“Such misrepresentations can mask major health threats and hamstring a robust federal response. Puerto Ricans deserve better.”

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The desperate situation faced by the Puerto Rican people has caused over 250,000 locals to simply flee their homes on the island and seek better fortunes in Florida.

“The exodus will continue. If you can’t get the stores open because you don’t have electricity people aren’t going to have jobs, and they need to provide for their families,” said Florida Senator Bill Nelson.

While FEMA has so far approved more than US$660 million in aid for individuals along with more than US$450 million in public assistance, Puerto Rican Governor Ricardo Rossello has asked the federal government for a total of US$94.4 billion in aid, including US$31.1 billion for housing and US$17.8 billion to rebuild its ruined power grid.

The colonial territory remains in a state of debt peonage, saddled with US$120 billion of combined bond and pension debt and near-insolvent public health systems. Earlier this year, it filed the largest-ever U.S. government bankruptcy. However, when the 155-mile-per-hour winds of Hurricane Maria slammed into the island, the economy simply ground to a halt.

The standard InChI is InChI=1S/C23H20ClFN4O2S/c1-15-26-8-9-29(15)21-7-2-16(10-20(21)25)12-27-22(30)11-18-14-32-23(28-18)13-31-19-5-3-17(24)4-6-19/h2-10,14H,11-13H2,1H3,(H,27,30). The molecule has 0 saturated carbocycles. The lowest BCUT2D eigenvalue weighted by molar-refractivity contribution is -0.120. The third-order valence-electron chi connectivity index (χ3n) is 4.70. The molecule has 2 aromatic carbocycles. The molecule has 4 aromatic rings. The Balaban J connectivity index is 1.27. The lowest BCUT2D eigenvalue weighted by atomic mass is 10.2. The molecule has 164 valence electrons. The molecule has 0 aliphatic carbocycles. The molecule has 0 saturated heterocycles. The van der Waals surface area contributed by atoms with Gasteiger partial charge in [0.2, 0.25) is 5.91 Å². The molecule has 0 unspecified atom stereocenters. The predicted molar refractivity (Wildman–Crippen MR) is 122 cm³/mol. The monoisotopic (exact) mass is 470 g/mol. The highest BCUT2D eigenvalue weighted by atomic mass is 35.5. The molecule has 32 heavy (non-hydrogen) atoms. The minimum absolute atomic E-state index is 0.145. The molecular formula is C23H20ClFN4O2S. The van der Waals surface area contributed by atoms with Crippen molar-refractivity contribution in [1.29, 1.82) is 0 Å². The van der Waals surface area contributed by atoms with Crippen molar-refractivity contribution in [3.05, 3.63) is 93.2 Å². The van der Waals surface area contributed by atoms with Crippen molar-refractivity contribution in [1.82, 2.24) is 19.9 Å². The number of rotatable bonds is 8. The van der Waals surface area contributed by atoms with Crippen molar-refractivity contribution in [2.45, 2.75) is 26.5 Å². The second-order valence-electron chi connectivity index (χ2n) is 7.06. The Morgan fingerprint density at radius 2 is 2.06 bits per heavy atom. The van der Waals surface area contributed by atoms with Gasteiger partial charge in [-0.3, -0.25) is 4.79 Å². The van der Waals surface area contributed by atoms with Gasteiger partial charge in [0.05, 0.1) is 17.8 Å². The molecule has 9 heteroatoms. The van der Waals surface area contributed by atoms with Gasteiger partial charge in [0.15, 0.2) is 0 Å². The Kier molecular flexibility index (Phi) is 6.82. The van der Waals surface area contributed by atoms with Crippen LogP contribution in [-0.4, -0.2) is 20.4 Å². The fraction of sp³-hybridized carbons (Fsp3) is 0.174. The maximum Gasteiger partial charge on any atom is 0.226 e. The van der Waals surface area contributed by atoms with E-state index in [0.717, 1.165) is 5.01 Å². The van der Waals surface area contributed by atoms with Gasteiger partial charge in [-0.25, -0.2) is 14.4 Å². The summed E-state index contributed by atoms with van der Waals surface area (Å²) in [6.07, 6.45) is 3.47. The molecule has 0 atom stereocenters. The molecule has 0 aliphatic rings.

Last Thursday, however, a Republican-controlled Senate put the brakes on a disaster aid bill would provide US$81 billion in aid to help Puerto Rico, the U.S. Virgin Islands and several states hit by this year's hurricanes or wildfires.

As a result of the budgetary crisis in Puerto Rico, thousands of police officers are still owed their back pay – an issue that has led to officers sicking out as a passive means of protesting their unpaid wages. Over 2,700 officers are absent daily on the island, a huge increase from a pre-hurricane rate of 550 absences per day.

According to Senator Axel Roque, one precinct on the island only had three officers to cover four towns on Christmas Eve while another was forced to ask a neighboring precinct for more officers to cover shifts.

“Citizens are paying taxes and expect that the government fulfils its obligations to guarantee their security,” he told the Associated Press.

100 days after Hurricane Maria, the 3 million-plus U.S. citizens on Puerto Rico continue to languish on the island, denied their basic rights to self-determination and sovereignty, or even any protection from the acute humanitarian crisis that continues to unfold across the nation.